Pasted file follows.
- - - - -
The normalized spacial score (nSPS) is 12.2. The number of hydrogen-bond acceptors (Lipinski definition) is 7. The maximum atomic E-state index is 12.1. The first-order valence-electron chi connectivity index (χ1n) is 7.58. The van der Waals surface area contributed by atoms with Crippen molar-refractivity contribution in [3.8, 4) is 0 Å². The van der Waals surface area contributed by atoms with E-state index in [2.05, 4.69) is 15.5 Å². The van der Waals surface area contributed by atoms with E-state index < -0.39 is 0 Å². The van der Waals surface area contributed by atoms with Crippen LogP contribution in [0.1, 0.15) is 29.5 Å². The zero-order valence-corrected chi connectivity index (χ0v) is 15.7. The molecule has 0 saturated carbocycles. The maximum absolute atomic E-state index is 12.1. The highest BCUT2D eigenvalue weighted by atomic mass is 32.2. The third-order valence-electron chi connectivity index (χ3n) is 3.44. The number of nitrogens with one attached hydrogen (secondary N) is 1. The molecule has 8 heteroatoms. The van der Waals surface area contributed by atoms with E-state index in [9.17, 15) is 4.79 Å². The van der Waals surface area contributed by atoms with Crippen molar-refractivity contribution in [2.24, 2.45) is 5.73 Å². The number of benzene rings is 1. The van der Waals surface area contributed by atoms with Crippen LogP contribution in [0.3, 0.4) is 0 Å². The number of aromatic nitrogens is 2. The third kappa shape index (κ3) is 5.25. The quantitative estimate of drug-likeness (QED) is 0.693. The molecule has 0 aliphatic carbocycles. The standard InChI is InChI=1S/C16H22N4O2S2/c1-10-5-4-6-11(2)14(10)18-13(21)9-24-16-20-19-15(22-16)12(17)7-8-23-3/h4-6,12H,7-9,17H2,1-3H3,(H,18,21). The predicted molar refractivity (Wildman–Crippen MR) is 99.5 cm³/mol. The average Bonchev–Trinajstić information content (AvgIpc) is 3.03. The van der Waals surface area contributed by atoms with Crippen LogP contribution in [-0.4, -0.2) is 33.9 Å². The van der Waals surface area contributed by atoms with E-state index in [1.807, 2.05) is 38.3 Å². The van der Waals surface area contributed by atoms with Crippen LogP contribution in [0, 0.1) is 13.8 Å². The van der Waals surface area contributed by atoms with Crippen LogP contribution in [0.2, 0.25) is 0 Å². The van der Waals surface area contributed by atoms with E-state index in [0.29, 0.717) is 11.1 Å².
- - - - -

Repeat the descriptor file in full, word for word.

The normalized spacial score (nSPS) is 12.2. The number of hydrogen-bond acceptors (Lipinski definition) is 7. The maximum atomic E-state index is 12.1. The first-order valence-electron chi connectivity index (χ1n) is 7.58. The van der Waals surface area contributed by atoms with Crippen molar-refractivity contribution in [3.8, 4) is 0 Å². The van der Waals surface area contributed by atoms with E-state index in [2.05, 4.69) is 15.5 Å². The van der Waals surface area contributed by atoms with E-state index < -0.39 is 0 Å². The van der Waals surface area contributed by atoms with Crippen LogP contribution in [0.1, 0.15) is 29.5 Å². The zero-order valence-corrected chi connectivity index (χ0v) is 15.7. The molecule has 0 saturated carbocycles. The maximum absolute atomic E-state index is 12.1. The highest BCUT2D eigenvalue weighted by atomic mass is 32.2. The third-order valence-electron chi connectivity index (χ3n) is 3.44. The number of nitrogens with one attached hydrogen (secondary N) is 1. The molecule has 8 heteroatoms. The van der Waals surface area contributed by atoms with E-state index in [9.17, 15) is 4.79 Å². The van der Waals surface area contributed by atoms with Crippen molar-refractivity contribution in [2.24, 2.45) is 5.73 Å². The number of benzene rings is 1. The van der Waals surface area contributed by atoms with Crippen LogP contribution in [0.3, 0.4) is 0 Å². The number of aromatic nitrogens is 2. The third kappa shape index (κ3) is 5.25. The quantitative estimate of drug-likeness (QED) is 0.693. The molecule has 0 aliphatic carbocycles. The standard InChI is InChI=1S/C16H22N4O2S2/c1-10-5-4-6-11(2)14(10)18-13(21)9-24-16-20-19-15(22-16)12(17)7-8-23-3/h4-6,12H,7-9,17H2,1-3H3,(H,18,21). The predicted molar refractivity (Wildman–Crippen MR) is 99.5 cm³/mol. The average Bonchev–Trinajstić information content (AvgIpc) is 3.03. The van der Waals surface area contributed by atoms with Crippen LogP contribution in [-0.4, -0.2) is 33.9 Å². The van der Waals surface area contributed by atoms with E-state index in [1.807, 2.05) is 38.3 Å². The van der Waals surface area contributed by atoms with Crippen LogP contribution in [0, 0.1) is 13.8 Å². The van der Waals surface area contributed by atoms with Crippen LogP contribution in [0.2, 0.25) is 0 Å². The van der Waals surface area contributed by atoms with E-state index in [0.29, 0.717) is 11.1 Å².